It's worth keeping two semi-contradictory ideas in mind when interacting with new users:

- Different people, and people from different backgrounds, will read things in different ways; a comment meant to be succinct might come across as dismissive, or emphasis might be interpreted as shouting.

- Some people are very sensitive and there's not much you can do.

With a new user you don't know which of these applies (if either).  I try to do the following to (I hope) improve the chances of a good experience:

- I try to start off my first comment to a new user with some sort of greeting; while some find it superfluous or even noisy, others see it as welcoming.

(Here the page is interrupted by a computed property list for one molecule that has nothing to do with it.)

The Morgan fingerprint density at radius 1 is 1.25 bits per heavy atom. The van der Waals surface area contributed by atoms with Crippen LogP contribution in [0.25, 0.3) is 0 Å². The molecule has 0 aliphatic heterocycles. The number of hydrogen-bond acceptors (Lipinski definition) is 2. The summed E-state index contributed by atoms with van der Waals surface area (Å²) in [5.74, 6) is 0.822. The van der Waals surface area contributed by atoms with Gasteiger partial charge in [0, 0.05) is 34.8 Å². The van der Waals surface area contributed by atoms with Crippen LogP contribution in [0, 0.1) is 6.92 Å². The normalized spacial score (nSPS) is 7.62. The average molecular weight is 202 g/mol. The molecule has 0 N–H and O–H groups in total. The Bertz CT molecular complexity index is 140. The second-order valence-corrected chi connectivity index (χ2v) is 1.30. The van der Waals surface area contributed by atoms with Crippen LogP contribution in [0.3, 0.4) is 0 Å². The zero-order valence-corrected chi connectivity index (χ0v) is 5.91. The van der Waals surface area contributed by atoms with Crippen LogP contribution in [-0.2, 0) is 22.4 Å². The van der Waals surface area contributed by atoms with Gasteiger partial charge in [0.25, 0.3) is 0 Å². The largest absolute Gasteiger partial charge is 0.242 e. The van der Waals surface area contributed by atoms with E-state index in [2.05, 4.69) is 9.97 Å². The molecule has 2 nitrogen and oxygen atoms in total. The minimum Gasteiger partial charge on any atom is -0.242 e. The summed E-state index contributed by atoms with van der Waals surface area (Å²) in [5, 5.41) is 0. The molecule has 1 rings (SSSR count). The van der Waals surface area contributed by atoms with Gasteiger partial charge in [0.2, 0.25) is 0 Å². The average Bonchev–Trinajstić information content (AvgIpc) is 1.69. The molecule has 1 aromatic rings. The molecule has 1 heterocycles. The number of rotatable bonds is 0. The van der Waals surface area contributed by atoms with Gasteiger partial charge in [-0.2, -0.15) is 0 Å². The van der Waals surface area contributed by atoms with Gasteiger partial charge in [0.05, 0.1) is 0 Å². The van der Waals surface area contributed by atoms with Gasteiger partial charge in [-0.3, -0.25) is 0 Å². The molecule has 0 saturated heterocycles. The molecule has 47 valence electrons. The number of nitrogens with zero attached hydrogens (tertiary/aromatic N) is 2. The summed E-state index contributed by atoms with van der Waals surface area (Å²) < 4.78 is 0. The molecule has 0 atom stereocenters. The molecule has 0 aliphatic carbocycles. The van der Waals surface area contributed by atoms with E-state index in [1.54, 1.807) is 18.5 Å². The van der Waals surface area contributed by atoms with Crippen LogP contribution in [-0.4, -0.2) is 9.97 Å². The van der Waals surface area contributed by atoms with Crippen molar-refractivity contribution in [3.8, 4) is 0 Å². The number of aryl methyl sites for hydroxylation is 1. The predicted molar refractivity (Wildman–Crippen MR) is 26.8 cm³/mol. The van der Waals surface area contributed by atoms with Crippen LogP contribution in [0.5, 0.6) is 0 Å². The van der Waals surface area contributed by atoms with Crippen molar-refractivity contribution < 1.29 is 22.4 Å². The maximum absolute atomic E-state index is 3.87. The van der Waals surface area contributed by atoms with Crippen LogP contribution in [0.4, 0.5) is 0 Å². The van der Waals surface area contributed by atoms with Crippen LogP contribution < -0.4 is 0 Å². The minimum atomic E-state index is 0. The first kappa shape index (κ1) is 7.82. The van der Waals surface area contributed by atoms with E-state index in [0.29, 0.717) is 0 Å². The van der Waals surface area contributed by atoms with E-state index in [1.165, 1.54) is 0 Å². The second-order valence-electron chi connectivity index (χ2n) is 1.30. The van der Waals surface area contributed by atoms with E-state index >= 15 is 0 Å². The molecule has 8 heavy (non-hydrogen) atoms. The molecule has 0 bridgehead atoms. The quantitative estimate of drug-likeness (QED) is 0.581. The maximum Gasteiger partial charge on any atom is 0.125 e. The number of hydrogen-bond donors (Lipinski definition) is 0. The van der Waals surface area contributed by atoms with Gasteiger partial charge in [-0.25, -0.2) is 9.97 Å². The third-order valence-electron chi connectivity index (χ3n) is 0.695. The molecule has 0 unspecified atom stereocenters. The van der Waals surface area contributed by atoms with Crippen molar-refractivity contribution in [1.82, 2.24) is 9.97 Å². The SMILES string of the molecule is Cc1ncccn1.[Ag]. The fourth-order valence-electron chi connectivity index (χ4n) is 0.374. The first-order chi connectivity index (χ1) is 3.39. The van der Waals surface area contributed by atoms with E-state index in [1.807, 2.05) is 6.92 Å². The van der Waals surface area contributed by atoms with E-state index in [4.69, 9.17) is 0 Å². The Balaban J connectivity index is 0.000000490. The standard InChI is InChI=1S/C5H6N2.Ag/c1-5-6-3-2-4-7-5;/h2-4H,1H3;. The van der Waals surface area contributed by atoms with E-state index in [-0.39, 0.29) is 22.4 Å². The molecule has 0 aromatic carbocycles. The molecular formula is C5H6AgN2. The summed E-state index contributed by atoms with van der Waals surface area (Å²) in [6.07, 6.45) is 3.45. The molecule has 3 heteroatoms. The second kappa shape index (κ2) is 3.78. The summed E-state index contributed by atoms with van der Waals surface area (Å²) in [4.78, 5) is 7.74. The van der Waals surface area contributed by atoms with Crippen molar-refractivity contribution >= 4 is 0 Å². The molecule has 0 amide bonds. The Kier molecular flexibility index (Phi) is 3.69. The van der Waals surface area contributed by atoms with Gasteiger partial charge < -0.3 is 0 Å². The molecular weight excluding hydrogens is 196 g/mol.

- I try to acknowledge that expectations might be off -- "we're a little different from other sites" and similar language can make the user less likely to feel blamed.

- I try to avoid all-upper-case for emphasis because it can be seen as shouting even though that's not what I intended.

- I try to link to relevant resources (like the on-topic list in the help center).

- I try to *suggest improvements* rather than *using critical language* -- "you could improve this by X" or "could you [edit] to add...?" instead of "this is off-topic" or "you need to X".

Sometimes, no matter what you do the user gets upset.  We can't make everybody like us; we can only do our best to provide an environment where someone who wants to be part of a site like ours can do so.

Related (broader than just comments): [What are the most effective ways to guide new users?](